There are a lot of things you can do in a business setting to make sure you’re communicating appropriately. We’ve talked about a few of these things in recent posts, including asking indirect questions and expressing your disagreement in a respectful way.
But there’s more: Another great part of clear and professional business communication is the use of modal verbs. In this article, we’ll discuss how to use modal verbs to express your ideas in the workplace.
What is a modal verb?
Modal verbs are also known as auxiliary verbs or “helping” verbs. We use them along with a main verb to express ideas like possibility, obligation, and permission.
Here are the main modal verbs you’re likely to use in workplace situations:
|Ability||can/could/be able to||I can finish that report tonight.|
|Advice||should||You should reserve the meeting room immediately.|
|Obligation||must/have to/need to||We have to record our hours every day.|
|Permission||can/could/may||You may wear casual clothing to work on Fridays.|
|Possibility||might/may/could/can/should||The IT department might be able to fix your computer.|
Modal verbs are used all the time in the workplace for various reasons, such as speaking politely, making requests, suggesting ideas, making plans, offering help and advice, and more.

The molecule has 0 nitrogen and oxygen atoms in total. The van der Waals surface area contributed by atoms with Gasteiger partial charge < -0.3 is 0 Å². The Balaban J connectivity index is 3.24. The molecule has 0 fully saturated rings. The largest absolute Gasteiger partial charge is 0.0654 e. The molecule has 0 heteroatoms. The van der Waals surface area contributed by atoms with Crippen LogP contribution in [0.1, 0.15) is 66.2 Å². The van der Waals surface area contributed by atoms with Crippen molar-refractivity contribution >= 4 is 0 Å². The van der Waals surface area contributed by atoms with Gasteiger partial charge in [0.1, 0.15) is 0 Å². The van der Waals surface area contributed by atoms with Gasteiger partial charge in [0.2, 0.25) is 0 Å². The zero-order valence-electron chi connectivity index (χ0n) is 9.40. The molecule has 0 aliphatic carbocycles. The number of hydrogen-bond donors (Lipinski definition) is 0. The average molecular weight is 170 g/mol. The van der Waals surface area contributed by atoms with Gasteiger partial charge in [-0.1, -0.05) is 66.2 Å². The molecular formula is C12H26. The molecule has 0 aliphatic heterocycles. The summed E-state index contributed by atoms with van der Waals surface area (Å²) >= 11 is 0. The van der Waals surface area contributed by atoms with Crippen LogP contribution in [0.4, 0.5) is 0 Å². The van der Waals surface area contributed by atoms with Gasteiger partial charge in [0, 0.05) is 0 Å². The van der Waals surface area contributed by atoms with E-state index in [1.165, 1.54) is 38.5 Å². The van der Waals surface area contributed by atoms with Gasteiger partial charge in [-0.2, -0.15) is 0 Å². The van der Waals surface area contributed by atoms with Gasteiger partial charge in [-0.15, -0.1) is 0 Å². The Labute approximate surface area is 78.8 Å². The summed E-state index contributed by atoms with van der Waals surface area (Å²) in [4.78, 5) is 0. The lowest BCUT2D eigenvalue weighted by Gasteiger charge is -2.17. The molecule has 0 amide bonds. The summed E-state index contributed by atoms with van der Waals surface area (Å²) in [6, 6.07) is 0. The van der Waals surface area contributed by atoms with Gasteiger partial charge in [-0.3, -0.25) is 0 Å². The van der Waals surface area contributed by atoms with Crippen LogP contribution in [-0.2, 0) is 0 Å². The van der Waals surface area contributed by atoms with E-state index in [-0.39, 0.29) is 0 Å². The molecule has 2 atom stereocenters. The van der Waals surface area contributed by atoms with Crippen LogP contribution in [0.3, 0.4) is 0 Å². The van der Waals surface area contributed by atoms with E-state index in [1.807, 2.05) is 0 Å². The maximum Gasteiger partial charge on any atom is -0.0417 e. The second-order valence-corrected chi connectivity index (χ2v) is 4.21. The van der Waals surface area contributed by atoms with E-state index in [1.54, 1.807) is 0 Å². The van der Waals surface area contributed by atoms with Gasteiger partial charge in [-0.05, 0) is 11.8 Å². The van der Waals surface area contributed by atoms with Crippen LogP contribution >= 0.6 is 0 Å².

Let’s look at some more specific workplace scenarios in which modal verbs might be used, along with some examples.
→ I’d like to get started; may I ask everyone to take a seat?
→ Could everyone look at the figures on this slide?
→ Everyone must attend the safety briefing today—it’s not optional!
→ This meeting shouldn’t be too long; we’ll be out of here in 20 minutes.
→ We have to discuss your performance review this afternoon.
→ Should we order lunch for the staff meeting?
→ May I have the morning off for a dental appointment?
→ I could help the trainees set up their workstations if you’d like.
→ Should I follow up with the client by phone or by email?
→ Could you submit the sales report by Friday?
→ Everyone must remember to log out at the end of the day.
→ Are you able to come in an hour earlier tomorrow?
→ I need to find someone to host the networking event with me—are you interested?
→ Can you show me how to use the new software? I wasn’t at the training.
→ I might be able to take your shift next Tuesday.
→ May I confirm your full name and address, please?
→ My business partner and I would love to meet with you to discuss your needs—could we set up a time?
→ You’re a valued client. I think I’ll be able to give you a better deal on that order!
→ Could you tell me more about your experience in the tech industry?
→ We’d love to hire you. Are you able to start immediately?
→ Before I make a final decision, I need to check your references.
Modal verbs have many uses in a business context, from speaking to team members and clients to hosting meetings and presentations. Use modals to help you express yourself clearly and professionally in every interaction!
Ready to learn more about boosting your communication skills? Give Gabby a try!
Andrea Byaruhanga（education technolgy writer based in Vancouver, Canada.）